Alaska Supreme Court Opinions made Available by Touch N' Go Systems and Bright Solutions

Touch N' Go, the DeskTop In-and-Out Board makes your office run smoother. Visit Touch N' Go's Website.
  This site is possible because of the following site sponsors. Please support them with your business.

You can search the entire site. or go to the recent opinions, or the chronological or subject indices.

State of Alaska v. Greenfield (12/19/97), 950 P 2d 1128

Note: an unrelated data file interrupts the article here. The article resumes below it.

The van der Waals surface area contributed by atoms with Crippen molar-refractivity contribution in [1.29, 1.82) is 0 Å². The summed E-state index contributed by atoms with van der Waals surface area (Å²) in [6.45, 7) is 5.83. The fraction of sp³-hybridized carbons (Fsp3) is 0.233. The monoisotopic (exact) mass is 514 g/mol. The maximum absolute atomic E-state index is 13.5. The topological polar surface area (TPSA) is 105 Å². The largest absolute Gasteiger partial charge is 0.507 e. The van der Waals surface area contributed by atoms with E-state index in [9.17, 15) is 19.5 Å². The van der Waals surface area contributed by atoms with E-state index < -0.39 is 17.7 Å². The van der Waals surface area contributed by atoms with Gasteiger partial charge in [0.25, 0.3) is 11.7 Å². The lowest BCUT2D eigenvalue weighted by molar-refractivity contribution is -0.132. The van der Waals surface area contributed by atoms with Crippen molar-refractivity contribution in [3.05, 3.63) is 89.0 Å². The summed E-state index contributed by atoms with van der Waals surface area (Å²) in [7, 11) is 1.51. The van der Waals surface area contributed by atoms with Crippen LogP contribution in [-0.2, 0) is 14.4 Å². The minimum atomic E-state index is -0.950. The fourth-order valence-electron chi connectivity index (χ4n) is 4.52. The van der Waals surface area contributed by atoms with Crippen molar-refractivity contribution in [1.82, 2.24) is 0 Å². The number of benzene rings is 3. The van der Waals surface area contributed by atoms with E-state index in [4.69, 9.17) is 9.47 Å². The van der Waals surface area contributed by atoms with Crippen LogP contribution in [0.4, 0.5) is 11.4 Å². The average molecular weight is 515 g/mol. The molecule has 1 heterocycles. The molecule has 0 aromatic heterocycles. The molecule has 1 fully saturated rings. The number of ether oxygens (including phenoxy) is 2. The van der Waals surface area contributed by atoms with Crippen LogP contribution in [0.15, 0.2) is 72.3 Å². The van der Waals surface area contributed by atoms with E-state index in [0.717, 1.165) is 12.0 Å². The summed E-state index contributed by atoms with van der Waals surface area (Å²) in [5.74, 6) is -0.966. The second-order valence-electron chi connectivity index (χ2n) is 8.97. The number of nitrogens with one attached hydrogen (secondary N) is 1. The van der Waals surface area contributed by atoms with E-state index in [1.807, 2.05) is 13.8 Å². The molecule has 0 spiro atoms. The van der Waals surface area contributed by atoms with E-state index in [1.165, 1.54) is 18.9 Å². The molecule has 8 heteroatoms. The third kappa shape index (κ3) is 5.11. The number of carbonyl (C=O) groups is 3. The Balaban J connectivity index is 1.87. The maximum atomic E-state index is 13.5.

NOTICE: This opinion is subject to correction before publication in the Pacific Reporter. Readers are requested to bring errors to the attention of the Clerk of the Appellate Courts, 303 K Street, Anchorage, Alaska 99501; phone (907) 264-0608; fax (907) 264-0878. THE SUPREME COURT OF THE STATE OF ALASKA STATE OF ALASKA, ) ) Supreme Court No. S-6384 Appellant, ) ) Superior Court No. v. ) 3AN-92-9108 CI ) GLENDA J. GREENFIELD, ) O P I N I O N ) Appellee. ) [No. 4918 - December 19, 1997] ______________________________) Appeal from the Superior Court of the State of Alaska, Third Judicial District, Anchorage, Joan M. Woodward, Judge. Appearances: Patrick J. Gullufsen, Assistant Attorney General, Bruce M. Botelho, Attorney General, Juneau, for Appellant. Thomas M. Daniel, Katherine C. Tank, Leif Fonnesbeck, Perkins Coie, Anchorage, for Appellee. Before: Compton, Chief Justice, Rabinowitz, Matthews and Eastaugh, Justices, and Carpeneti, Justice pro tem. [Fabe, Justice, not participating.] MATTHEWS, Justice. COMPTON, Chief Justice, with whom RABINOWITZ, Justice, joins, concurring.I. INTRODUCTION The State of Alaska appeals from a partial grant of summary judgment in favor of Glenda Greenfield. The superior court ruled that the Alaska Whistleblower Act waived the State's immunity from punitive damages and the jury awarded punitive damages against the State. We reverse. II. FACTS AND PROCEEDINGS In early 1992 Glenda J. Greenfield was employed by the State of Alaska as the Acting Director of Nursing at the Alaska Psychiatric Institute (API). In January and March she reported that Frank Crum, then an acting assistant director, had engaged in sexual harassment and other inappropriate conduct toward the API staff. After an investigation into her allegations, Crum was disciplined. In late March Greenfield's appointment as Acting Director of Nursing was allowed to expire, although no replacement for her had been selected. In June Greenfield resigned "because her working conditions had become so intolerable that she could no longer effectively perform her job, and she saw no reasonable likelihood that the situation would improve." Greenfield sued the State and the director of API, asserting various civil rights complaints, among them violation of the Whistleblower Act, AS 39.90.100. She filed a motion for partial summary judgment seeking a holding from the superior court that she was entitled to pursue a punitive damage award against the State. Specifically, she argued that AS 39.90.120(a) provided for a waiver of the State's immunity from punitive damages. The superior court granted the motion. The jury found the State liable under several statutes and awarded Greenfield $160,000 in punitive damages pursuant to the Whistleblower Act. The State appeals only the punitive damage award. III. STANDARD OF REVIEW This appeal requires us to interpret the text of the Whistleblower Act. We apply our independent judgment to questions of statutory interpretation. Sauve v. Winfree, 907 P.2d 7, 9 (Alaska 1995). IV. DISCUSSION The Whistleblower Act authorizes public employees to bring suit against individuals and public employers, including the State. Alaska Statute 39.90.120 provides: (a) A person who alleges a violation of AS 39.90.100 may bring a civil action and the court may grant appropriate relief, including punitive damages. (b) A person who violates or attempts to violate AS 39.90.100 is also liable for a civil fine of not more than $10,000. The attorney general may enforce this subsection. (c) A person who attempts to prevent another person from making a report or participating in a matter under AS 39.90.100(a) with intent to impede or prevent a public inquiry on the matter is liable for a civil fine of not more than $10,000. In Alaska Housing Finance Corporation v. Salvucci, ___ P.2d ___, Op. No. 4917 (Alaska, December 19, 1997), we addressed this issue. The reasoning and holding of Salvucci apply to the present case. In Salvucci we said: AS 39.90.120(a) does not expressly and specif- ically authorize awards of punitive damages against government entities. The text of the statute is ambiguous as to whether such damages were meant to be authorized against such defendants. The presumption disfavoring punitive damage awards against government entities therefore applies and the statute will not be construed as authorizing such awards. Moreover, the legislative history of the amendment which added reference to punitive damages to the statute shows that the amendment was added not to make government entities liable for punitive damages, but to ensure that individual defendants would not be immunized from punitive damages. That purpose is consistent with the reasons underlying the presumption disfavoring punitive damage awards against government entities. Id. at 24. V. CONCLUSION For the reasons that this court expressed in Salvucci, we hold that punitive damages are not available against the State under the Whistleblower Act. We therefore REVERSE the superior court's award of partial summary judgment to Greenfield on the issue of punitive damages. COMPTON, Chief Justice, with whom RABINOWITZ, Justice, joins, concurring. I concur in the result. For the reasons I expressed in Alaska Housing Finance Corporation v. Salvucci, ___ P.2d ___, Op. No. 4917 (Alaska, December 19, 1997), I believe it unnecessary to rely on the legislative history of AS 39.90.120(a) to resolve the issue of the availability of punitive damages under the Whistleblower Act.